The Naked Dentist: Data reveal recall gaps

2015 03 10 14 43 22 538 Marshall Curtis 200

Recall, continuing care, recare -- the name doesn't matter, but, whatever you call it, know that this is the lifeblood of a dental practice.

As the Naked Dentist, I will remove all the "clothing," those items that cover up the flaws hidden within a practice. But not only will I uncover these flaws, I will offer solutions -- what can be done to improve the practice so that it looks good throughout, not just on the surface. Each month my team and I will analyze a new practice -- undress the practice, if you will. We will point out the positives and those things that -- simply put -- just don't look good. A fitness plan will be put in place to address identified issues, and an automated monitoring system will be leveraged to watch and measure the progress.

Curtis Marshall is the vice president of marketing at Dental Intel.Curtis Marshall is the vice president of marketing at Dental Intel.


There are many definitions of recall. In this column, I am going to refer to recall as any patient without a future appointment. One of the fastest ways to improve performance and profitability in a dental practice is by having an efficient, effective recall system.

Hundreds of great patients regularly fall through the cracks, while at the same time the practice is spending good money on attracting new patients. Does your practice fall into this category?

Every practice I talk with believes most of its patients are scheduled; however, numbers don't lie, and it's likely that less than 50% of your patients have a scheduled visit to come back into your practice.

Dr. Kansas

Last year, I decided to test this with my friend in Kansas. We will call him Dr. Kansas. After my hygiene visit, the hygienist did a great job attempting to reschedule my next cleaning. I politely refused to schedule, and requested to be called 30 days before I was due to schedule. Well, to make a long story short, I have not been back to Dr. Kansas' office for more than 15 months -- not one phone call, not one postcard, nothing. Now, you might be saying, "This would never happen in our practice," but I guarantee you it's happening in all practices.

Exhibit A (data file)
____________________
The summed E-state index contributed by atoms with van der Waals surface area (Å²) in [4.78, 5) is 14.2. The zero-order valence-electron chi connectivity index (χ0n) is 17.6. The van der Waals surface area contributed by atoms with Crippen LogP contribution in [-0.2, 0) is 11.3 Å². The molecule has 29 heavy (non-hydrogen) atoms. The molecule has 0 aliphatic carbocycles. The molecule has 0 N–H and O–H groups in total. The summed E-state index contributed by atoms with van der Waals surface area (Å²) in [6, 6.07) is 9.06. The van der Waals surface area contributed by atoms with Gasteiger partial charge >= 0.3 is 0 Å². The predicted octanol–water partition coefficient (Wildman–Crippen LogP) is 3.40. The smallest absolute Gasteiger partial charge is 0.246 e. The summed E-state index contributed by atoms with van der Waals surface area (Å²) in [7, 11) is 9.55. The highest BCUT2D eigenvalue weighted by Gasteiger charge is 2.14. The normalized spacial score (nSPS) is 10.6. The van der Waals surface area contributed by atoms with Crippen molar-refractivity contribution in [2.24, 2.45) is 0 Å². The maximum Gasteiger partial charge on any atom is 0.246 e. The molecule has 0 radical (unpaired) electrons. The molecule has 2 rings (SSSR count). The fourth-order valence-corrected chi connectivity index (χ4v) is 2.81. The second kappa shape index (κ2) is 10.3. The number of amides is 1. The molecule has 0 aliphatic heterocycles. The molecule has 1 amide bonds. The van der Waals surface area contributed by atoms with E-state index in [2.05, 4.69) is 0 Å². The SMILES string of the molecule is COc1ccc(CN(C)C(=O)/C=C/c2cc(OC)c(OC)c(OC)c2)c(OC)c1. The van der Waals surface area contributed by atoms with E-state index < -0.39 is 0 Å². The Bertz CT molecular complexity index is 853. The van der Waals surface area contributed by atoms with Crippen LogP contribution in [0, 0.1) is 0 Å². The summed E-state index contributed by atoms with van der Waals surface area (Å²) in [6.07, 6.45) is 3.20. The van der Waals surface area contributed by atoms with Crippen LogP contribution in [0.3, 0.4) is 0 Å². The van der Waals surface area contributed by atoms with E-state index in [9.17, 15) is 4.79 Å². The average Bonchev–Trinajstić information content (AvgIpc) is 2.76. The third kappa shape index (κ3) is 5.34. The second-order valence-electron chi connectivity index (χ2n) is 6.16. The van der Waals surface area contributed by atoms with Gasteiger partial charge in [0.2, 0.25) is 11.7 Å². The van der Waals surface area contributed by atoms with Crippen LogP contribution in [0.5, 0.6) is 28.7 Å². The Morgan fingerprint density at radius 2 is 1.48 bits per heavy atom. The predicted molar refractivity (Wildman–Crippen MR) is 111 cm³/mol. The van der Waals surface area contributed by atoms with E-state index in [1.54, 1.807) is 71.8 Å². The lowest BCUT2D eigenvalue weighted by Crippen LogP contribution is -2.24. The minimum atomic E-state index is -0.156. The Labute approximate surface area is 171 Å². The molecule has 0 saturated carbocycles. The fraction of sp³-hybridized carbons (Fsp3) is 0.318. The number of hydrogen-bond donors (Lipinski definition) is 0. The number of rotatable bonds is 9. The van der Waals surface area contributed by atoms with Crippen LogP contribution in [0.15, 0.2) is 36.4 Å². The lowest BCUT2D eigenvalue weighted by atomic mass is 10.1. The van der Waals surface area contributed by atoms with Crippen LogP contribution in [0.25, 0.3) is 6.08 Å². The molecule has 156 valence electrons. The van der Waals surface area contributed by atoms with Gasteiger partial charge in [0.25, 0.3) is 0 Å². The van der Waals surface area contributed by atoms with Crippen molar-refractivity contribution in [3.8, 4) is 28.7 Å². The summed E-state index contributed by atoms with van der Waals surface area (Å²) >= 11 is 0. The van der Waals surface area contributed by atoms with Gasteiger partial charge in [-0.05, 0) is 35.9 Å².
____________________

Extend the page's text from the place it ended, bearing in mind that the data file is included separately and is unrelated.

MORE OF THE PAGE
“Numbers don't lie, and it's likely that less than 50% of your patients have scheduled a visit to come back into your practice.”

In fact, with my analytic tool I have pulled the statistics for 500 practices. We are seeing that 50% of all practices only have 46% of their active patients scheduled. The top 10% only have 71% of their patients scheduled. That means for 50% of the practices out there, if they have 1,000 active patients, they only have 460 of those patients scheduled to come back into their office.

In almost every instance, the dentists say, "This can't be right -- there's no way." After drilling down into the dashboard, reviewing the patients, and seeing that they are in fact unscheduled, the light bulb turns on. Their next statement or comment is "We have to fix this."

Preappointment percentage

The preappointment percentage is the percentage of your active patients (patients seen within the last 18 months) who currently have a scheduled appointment.

Why is this important? When focused on keeping your preappointment percentage above 65%, this reduce your patient attrition, and, additionally, it will save you thousands of dollars each year on recall attempts. A lot of time, money, and effort is placed on generating new patients, but it's equally important to ensure that your existing patients always have a scheduled appointment. The only way to quickly get this number, without pulling multiple reports and then doing a calculation, is with our company, but I could be wrong.

Preappointment percentages for 2014 and 2015

We started to track his preappointment percentage in the middle of April 2015 (see chart). As you can see, his future visits during all of 2014 and for the first three months of 2015 remained flat.

Preappointment percentage

What made these even harder for Dr. Kansas to accept was knowing that his practice sees, on average, 120 new patients each month. While that's a great number, how can someone who is bringing in so many new patients and that has an incredible hygiene practice not be increasing in future visits? Let's just say that when performance is measured, performance improves, and when performance is measured and reported back, the rate of improvement accelerates.

Next time I will give you three metrics to measure that will quickly increase your preappointment percentage. Strip down your practice and discover where you are at to improve! Become better tomorrow than you were today.

Let's get naked.

Curtis Marshall serves as the vice president of marketing at Dental Intel. If you would like your practice to be in the next Naked Dentist column and have your practice undressed, contact him at [email protected] or 801-380-7070.

The comments and observations expressed herein do not necessarily reflect the opinions of, nor should they be construed as an endorsement or admonishment of any particular idea, vendor, or organization.

Page 1 of 524
Next Page